Can relationships possibly work with such an age difference? Certainly. We even have a common term for them, the May-December romance. In your case it's more like March-June, though. One of the most well-known relationships of this type is the 2005 marriage of Demi Moore and Ashton Kutcher, who at the time were 42 and 27, respectively. There is even an online dating service for people seeking age gap relationships, which is now apparently the more politically correct term.
Most people tend to be uncomfortable with such age gaps, however, and your letter makes it clear this is the case with you. Technically speaking you are old enough to be his mother. You realize many people would look askance at this relationship and the young man is also unlikely to see much of a future in it. More than that, you have not consistently sought out age gap relationships in the past. This is an anomaly for you. You didn't ask: "How can I make this work?" Instead you asked: "I am in yet another dysfunctional relationship and would like to know why."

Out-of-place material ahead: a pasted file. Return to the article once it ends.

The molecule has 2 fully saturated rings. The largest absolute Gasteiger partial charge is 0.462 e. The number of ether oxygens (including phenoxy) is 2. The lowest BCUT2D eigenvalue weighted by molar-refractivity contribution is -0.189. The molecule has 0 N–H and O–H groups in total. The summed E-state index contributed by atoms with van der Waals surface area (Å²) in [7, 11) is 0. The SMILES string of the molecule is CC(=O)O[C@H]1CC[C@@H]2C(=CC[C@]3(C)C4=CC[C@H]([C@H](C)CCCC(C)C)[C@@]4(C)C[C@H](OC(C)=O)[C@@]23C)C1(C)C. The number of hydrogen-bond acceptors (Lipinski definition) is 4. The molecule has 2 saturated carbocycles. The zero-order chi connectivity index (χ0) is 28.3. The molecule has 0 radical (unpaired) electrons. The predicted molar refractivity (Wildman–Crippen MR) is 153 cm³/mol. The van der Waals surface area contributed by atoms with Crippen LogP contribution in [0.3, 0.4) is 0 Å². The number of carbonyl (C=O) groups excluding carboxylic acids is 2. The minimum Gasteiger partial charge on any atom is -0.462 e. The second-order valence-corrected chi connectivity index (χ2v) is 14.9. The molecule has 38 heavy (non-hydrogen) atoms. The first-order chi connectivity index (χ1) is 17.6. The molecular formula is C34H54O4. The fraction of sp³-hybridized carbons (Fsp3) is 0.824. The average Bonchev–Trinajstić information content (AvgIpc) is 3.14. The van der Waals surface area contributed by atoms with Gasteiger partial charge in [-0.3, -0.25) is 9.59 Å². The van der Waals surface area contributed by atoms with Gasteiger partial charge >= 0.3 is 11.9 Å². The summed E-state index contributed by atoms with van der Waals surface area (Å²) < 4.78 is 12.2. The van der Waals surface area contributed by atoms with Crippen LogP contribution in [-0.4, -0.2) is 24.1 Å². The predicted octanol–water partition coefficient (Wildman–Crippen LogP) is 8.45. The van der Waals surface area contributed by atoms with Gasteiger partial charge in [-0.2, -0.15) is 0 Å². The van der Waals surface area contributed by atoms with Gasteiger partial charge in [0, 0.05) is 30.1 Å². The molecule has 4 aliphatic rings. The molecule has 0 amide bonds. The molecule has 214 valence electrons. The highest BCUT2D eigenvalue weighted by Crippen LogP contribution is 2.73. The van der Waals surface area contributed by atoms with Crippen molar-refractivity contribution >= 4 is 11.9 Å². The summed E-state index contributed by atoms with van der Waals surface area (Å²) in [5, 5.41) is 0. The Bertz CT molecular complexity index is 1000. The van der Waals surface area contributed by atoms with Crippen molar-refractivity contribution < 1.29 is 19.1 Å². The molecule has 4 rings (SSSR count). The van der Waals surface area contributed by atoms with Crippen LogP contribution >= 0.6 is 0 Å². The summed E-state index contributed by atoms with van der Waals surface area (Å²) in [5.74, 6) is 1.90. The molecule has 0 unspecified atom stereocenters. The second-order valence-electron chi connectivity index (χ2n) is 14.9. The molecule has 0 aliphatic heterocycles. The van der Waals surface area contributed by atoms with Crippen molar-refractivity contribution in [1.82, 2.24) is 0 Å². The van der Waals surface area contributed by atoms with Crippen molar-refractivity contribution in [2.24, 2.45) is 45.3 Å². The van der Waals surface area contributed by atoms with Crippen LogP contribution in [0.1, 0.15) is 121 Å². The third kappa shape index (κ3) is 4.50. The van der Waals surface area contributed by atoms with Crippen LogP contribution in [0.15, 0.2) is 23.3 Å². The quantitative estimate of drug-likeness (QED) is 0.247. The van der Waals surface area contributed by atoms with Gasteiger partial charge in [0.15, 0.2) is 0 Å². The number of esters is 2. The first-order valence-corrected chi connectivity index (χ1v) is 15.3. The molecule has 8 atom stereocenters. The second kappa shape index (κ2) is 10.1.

As always, I cannot come to a definitive conclusion based solely on a letter. I can, however, make a few educated assumptions and hopefully point you in the most likely direction.
One term keeps popping into my head as I review your letter: fear of failure, where "fear" is the most salient word. You have experienced several failed relationships, including your parents, your marriage and a string of dating attempts. I suspect you have an extremely low opinion of your ability to make a relationship work. You have become conditioned to expect relationships to fail, especially those involving you.